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Suspensive Condition Coronel vs CA I.E.B.

Zapanta
G.R. No. 103577, October 7, 1996, Melo, J.
KEY TAKE-AWAY OR DOCTRINE TO REMEMBER
In a contract to sell, upon the fulfillment of the suspensive condition which is the full payment of the purchase price,
ownership will not automatically transfer to the buyer although the property may have been previously delivered to him.
The prospective seller still has to convey title to the prospective buyer by entering into a contract of absolute sale.
FACTS
[January 19, 1985] Romulo Coronel executed a document entitled Receipt of Downpayment in favor of Ramona
Alcaraz. On the same day, a P50,000 payment was made by Concepcion Alcaraz (mother of Ramona) to Coronel.
[February 6, 1985] Property in Roosevelt Avenue, Quezon City, was transferred in the name of Constancio Coronels
son, Romulo Coronel.
[February 18, 1985] The Coronels sold the property to Catalina Mabanag. For this reason, the Coronels canceled
and rescinded the contract with Ramona by depositing the down payment paid by Conception in the bank.
[February 22, 1985] Concepcion filed for a specific performance against the Coronels.
[April 25, 1985] The Coronels executed a Deed of Absolute Sale over the subject land in favor of Catalina.
[June 5, 1985] A title over the subject property was issued in the name of Catalina.
[April 14, 1988] RTC issued a judgment ordering the Coronels to execute a deed of absolute sale covering the parcel
of land in favor of Concepcion.
A Motion for Reconsideration was filed by the Coronels, but was denied.
[December 16, 1991] The CA ruled in favor of Concepcion.
[March 5, 1992] Petition for Certiorari was filed in the SC.
ISSUES / RATIO ARTICLES/LAWS INVOLVED
1. WON the rescission of the first contract between Art. 1458. By the contract of sale one of the contracting
Coronel and Alcaraz is valid NO. parties obligates himself to transfer the ownership of and to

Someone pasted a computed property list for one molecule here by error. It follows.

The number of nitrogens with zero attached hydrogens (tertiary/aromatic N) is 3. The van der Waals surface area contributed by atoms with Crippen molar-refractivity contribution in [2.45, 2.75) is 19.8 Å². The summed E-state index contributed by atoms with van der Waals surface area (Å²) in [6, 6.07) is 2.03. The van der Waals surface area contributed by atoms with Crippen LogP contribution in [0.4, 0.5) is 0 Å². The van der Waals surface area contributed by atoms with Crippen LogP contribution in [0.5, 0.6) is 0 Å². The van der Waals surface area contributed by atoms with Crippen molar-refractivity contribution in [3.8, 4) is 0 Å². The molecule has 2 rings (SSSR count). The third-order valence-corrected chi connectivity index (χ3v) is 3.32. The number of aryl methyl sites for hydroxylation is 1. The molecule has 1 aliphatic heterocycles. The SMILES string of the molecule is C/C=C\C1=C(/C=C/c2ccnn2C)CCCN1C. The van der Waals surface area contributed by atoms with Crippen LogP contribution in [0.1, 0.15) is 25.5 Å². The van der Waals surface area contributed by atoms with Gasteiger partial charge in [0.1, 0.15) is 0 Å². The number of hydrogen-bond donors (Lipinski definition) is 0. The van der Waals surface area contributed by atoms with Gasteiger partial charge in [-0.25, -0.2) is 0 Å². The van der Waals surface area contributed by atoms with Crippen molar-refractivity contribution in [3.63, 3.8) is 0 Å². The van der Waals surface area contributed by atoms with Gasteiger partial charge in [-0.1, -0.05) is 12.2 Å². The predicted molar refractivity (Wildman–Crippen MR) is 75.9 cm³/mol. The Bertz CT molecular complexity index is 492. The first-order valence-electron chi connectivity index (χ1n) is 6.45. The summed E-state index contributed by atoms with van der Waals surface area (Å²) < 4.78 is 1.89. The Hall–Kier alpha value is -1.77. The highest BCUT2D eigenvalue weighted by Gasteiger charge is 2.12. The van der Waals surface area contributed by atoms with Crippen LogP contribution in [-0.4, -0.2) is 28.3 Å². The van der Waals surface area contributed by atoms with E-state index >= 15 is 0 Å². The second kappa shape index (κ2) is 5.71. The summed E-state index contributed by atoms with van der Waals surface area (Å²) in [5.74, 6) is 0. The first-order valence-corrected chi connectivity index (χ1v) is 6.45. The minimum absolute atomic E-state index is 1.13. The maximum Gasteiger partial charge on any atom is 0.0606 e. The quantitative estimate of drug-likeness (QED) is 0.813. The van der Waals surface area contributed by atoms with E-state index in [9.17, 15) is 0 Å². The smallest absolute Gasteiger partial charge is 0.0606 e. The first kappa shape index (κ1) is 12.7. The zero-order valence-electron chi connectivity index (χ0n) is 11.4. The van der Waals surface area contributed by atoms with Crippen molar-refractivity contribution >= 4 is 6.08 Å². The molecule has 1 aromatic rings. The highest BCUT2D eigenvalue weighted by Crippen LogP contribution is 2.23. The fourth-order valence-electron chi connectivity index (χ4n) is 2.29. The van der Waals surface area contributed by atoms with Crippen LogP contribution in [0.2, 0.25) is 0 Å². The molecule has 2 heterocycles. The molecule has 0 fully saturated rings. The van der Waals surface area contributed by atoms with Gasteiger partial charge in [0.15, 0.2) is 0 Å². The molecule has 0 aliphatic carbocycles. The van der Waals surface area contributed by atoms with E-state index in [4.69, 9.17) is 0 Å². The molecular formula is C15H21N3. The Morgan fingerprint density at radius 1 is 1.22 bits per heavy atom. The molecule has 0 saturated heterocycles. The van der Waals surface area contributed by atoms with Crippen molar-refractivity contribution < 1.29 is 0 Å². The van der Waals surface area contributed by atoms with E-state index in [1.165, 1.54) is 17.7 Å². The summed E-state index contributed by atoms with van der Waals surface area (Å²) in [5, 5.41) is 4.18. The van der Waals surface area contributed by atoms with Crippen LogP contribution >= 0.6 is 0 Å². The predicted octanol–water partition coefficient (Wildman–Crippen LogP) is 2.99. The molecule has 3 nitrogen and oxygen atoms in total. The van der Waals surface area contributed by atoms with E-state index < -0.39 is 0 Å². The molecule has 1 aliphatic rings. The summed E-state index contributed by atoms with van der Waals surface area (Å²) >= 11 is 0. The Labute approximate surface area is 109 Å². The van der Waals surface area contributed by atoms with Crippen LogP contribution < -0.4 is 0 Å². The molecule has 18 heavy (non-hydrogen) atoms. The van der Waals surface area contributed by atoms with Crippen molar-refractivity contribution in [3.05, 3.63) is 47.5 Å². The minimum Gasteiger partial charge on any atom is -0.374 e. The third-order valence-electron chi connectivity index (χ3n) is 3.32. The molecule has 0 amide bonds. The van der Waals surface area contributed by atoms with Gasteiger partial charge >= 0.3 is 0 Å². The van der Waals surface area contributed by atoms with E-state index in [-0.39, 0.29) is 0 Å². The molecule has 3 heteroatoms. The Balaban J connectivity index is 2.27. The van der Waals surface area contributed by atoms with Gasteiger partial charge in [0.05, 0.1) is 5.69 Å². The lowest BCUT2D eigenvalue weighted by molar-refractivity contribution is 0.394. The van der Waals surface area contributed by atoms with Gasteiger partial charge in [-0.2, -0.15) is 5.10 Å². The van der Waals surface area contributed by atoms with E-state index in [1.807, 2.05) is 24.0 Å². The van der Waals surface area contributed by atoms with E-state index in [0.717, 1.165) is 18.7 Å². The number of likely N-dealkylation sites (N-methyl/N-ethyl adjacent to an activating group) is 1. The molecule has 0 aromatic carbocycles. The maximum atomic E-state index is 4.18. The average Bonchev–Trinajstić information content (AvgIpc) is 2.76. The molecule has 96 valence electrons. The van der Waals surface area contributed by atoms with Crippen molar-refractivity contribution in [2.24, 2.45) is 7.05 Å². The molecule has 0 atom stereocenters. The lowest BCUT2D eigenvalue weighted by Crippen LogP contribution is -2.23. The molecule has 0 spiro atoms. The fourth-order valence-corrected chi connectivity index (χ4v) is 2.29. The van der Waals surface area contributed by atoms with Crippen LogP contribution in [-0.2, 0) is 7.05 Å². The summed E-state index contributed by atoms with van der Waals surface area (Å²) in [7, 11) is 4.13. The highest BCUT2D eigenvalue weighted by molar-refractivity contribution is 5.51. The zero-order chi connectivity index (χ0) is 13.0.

deliver a determinate thing, and the other to pay therefor a
price certain in money or its equivalent.
Sale, by its very nature, is a consensual contract because it is
perfected by mere consent.
The essential elements of a contract of sale are the following:
a) Consent or meeting of the minds, that is, consent to
transfer ownership in exchange for the price;
b) Determinate subject matter; and
c) Price certain in money or its equivalent.

HELD
1. The SC held the doctrine of prius tempore, potior jure (first in time, stronger in right). Knowledge by the first buyer
of the second sale cannot defeat the first buyer's rights except when the second buyer first registers in good faith
the second sale.

When the Receipt of Down Payment document was prepared and signed by Romulo Coronel, the parties had
agreed to a conditional contract of sale the consummation of the contract is subject only to the successful transfer
of the certificate of Title.

According to Supreme Court, the receipt of down payment document manifests a clear intent of the Coronels to
transfer the title to the buyer, but since the title is still in the name effect the transfer even though the buyers are
able and willing to immediately pay the purchase price. The agreement as well could not have been a contract to
sell because the seller or the Coronels made no express reservation of ownership or the title of the land.

Petitioners themselves recognized that they entered into a contract of sale subject to a suspensive condition. Only,
they contend, continuing in the same paragraph, that:
. . . Had petitioners-sellers not complied with this condition of first transferring the title to the property under their
names, there could be no perfected contract of sale.
Not aware that they have set their own trap for themselves, for Article 1186 of the Civil Code expressly provides
that:
Art. 1186. The condition shall be deemed fulfilled when the obligor voluntarilyprevents its fulfillment.

On Feb. 6, 1985, the Contract of Sale between the Coronels and the Alcaraz became obligatory.